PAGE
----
I first learned of the HVSF when I was the theatre critic for the North County News, a now-defunct Westchester County weekly for several years in the early 2000s. I looked forward to these literary adventures and the chance to see the Equity actors jam on Shakespeare’s lines, one of my favorites being Stephen Paul Johnson. I was able to see him in a number of leading roles, including “Titus Andronicus” and “King Lear,” and his range is remarkable.
There is always a thrill when the stage lights dim and a trumpet sounds or a bell clangs to announce the swaggering is about to begin! And I have such great memories of leaning forward to peer into the darkness to see who struts onto the sandy floor first! Once the action has begun, there isn’t a moment during which full-on raucousness doesn’t take hold until the actors leave the stage. It’s really captivating given the acting chops the festival draws and the magnificent setting.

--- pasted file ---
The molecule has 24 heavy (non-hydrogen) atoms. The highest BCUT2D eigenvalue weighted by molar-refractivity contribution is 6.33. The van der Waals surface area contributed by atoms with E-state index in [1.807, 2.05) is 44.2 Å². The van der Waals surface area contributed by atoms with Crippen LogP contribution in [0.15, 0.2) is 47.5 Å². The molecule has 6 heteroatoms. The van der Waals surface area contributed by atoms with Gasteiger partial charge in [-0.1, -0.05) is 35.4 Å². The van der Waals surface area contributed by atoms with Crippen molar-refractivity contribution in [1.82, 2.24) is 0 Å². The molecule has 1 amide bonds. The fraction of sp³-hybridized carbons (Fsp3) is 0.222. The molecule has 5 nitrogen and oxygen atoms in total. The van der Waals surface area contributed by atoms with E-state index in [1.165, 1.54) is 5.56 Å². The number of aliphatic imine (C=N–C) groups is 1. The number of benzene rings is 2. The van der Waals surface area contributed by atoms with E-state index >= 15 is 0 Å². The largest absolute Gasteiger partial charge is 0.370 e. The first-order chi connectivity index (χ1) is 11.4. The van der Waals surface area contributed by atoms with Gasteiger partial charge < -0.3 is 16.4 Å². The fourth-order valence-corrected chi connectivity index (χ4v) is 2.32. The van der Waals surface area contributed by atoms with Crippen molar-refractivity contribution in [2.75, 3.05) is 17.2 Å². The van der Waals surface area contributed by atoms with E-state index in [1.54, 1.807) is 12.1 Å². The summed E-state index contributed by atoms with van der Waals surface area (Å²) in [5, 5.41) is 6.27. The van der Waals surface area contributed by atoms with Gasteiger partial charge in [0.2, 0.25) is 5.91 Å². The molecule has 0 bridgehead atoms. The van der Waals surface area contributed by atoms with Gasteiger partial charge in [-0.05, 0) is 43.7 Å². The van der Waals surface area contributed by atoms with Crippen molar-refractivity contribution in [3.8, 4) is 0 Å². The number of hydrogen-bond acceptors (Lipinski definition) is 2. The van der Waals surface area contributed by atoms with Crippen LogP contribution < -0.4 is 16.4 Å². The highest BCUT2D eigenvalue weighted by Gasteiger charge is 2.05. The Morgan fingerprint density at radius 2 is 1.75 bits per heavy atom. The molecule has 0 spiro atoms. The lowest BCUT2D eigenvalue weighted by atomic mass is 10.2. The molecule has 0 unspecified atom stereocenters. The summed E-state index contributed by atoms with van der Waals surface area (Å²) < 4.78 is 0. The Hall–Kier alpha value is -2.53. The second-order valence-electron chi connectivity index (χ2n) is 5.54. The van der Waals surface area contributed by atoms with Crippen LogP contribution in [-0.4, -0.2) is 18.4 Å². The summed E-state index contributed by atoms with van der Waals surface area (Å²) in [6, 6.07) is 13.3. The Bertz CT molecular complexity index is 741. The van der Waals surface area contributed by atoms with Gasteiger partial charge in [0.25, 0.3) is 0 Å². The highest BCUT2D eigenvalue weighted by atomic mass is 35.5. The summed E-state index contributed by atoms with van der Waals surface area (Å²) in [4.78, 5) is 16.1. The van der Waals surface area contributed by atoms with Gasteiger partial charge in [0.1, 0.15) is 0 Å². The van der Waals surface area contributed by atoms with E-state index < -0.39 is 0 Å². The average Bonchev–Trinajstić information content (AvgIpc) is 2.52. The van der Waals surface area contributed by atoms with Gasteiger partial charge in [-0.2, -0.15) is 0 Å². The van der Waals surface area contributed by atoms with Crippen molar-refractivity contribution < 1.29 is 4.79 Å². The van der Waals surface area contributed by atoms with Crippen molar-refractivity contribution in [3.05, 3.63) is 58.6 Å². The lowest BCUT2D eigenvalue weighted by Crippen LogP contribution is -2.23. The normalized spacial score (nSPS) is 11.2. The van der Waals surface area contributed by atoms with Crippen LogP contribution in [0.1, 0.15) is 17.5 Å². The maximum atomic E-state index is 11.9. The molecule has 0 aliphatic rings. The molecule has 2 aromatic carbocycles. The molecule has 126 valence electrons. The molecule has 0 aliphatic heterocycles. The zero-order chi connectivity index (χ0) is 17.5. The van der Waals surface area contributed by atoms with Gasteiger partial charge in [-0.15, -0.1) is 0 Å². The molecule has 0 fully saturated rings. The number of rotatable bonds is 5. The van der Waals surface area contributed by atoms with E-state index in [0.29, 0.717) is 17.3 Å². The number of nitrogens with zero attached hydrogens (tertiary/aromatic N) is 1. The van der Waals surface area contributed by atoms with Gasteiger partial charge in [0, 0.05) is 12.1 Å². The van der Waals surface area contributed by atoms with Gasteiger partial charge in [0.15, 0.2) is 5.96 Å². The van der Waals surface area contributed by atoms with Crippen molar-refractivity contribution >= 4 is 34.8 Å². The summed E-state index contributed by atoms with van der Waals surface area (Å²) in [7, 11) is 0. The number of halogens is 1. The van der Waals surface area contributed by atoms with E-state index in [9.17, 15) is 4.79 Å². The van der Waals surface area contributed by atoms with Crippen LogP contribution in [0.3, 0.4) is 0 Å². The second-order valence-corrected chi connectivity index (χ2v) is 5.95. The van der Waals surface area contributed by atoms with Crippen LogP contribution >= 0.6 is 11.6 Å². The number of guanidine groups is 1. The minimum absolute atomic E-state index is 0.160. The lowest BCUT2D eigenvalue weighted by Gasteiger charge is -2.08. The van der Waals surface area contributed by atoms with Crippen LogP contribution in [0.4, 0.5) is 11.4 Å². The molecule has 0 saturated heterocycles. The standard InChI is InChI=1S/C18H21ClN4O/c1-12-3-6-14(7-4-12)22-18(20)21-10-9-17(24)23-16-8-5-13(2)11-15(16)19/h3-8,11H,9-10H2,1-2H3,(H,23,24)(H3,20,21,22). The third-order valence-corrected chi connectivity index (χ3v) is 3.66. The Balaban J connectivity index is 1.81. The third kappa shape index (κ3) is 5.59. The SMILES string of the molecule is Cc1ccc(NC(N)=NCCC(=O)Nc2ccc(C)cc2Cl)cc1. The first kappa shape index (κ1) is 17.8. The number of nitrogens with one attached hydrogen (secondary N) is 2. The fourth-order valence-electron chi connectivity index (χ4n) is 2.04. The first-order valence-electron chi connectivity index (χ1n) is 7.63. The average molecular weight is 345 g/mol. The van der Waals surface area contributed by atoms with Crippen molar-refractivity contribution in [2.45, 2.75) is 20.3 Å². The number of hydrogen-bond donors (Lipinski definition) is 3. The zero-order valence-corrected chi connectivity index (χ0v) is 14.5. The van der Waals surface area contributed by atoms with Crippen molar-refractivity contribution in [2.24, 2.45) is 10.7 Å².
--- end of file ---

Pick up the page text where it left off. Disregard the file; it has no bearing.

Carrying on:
The Shakespeare Legacy
I find it remarkable that we’ve now arrived at the four-century mark of Shakespeare’s literary legacy, a clear indicator that we will likely never stop celebrating Shakespeare. I believe this is because the material in his plays is timeless, and “King Lear” is a perfect example. I feel an eerie echo of terror’s grip on our world when Glo’ster declares, “They kill us for their sport.”
And considering the political insanity running amok with America’s elections, the Republican party comes to mind when Glo’ster says, “‘Tis the time’s plague when madmen lead the blind.” By the time these pronouncements cease to be relevant, our entire race will be little more than “the dust which the rude wind blows,” the parting shot complements of Shakespeare’s Duke of Albany.